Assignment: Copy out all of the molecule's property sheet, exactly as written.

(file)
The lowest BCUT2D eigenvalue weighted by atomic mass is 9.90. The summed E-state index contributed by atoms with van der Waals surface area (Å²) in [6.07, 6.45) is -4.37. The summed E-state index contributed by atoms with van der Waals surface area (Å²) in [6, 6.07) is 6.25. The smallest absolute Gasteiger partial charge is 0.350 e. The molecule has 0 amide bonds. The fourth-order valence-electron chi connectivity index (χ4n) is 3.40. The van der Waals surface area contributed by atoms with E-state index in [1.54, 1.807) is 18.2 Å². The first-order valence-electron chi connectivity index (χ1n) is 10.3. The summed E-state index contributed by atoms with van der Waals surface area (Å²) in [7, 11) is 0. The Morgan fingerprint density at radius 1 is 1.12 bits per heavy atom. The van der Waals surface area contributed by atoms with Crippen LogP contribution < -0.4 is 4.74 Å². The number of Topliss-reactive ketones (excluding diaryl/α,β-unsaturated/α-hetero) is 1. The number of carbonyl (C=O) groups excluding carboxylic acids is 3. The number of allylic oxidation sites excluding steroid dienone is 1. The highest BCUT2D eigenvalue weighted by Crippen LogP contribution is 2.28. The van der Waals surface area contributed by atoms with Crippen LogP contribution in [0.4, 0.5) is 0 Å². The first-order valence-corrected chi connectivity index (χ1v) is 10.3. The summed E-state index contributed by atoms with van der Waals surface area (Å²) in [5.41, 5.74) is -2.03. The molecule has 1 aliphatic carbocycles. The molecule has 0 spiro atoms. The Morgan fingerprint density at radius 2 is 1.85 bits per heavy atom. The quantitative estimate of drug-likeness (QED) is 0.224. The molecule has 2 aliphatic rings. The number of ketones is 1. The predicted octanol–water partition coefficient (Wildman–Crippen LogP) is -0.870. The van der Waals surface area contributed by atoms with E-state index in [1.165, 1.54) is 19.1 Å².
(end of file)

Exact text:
The lowest BCUT2D eigenvalue weighted by atomic mass is 9.90. The summed E-state index contributed by atoms with van der Waals surface area (Å²) in [6.07, 6.45) is -4.37. The summed E-state index contributed by atoms with van der Waals surface area (Å²) in [6, 6.07) is 6.25. The smallest absolute Gasteiger partial charge is 0.350 e. The molecule has 0 amide bonds. The fourth-order valence-electron chi connectivity index (χ4n) is 3.40. The van der Waals surface area contributed by atoms with E-state index in [1.54, 1.807) is 18.2 Å². The first-order valence-electron chi connectivity index (χ1n) is 10.3. The summed E-state index contributed by atoms with van der Waals surface area (Å²) in [7, 11) is 0. The Morgan fingerprint density at radius 1 is 1.12 bits per heavy atom. The van der Waals surface area contributed by atoms with Crippen LogP contribution < -0.4 is 4.74 Å². The number of Topliss-reactive ketones (excluding diaryl/α,β-unsaturated/α-hetero) is 1. The number of carbonyl (C=O) groups excluding carboxylic acids is 3. The number of allylic oxidation sites excluding steroid dienone is 1. The highest BCUT2D eigenvalue weighted by Crippen LogP contribution is 2.28. The van der Waals surface area contributed by atoms with Crippen LogP contribution in [0.4, 0.5) is 0 Å². The first-order valence-corrected chi connectivity index (χ1v) is 10.3. The summed E-state index contributed by atoms with van der Waals surface area (Å²) in [5.41, 5.74) is -2.03. The molecule has 1 aliphatic carbocycles. The molecule has 0 spiro atoms. The Morgan fingerprint density at radius 2 is 1.85 bits per heavy atom. The quantitative estimate of drug-likeness (QED) is 0.224. The molecule has 2 aliphatic rings. The number of ketones is 1. The predicted octanol–water partition coefficient (Wildman–Crippen LogP) is -0.870. The van der Waals surface area contributed by atoms with E-state index in [1.165, 1.54) is 19.1 Å².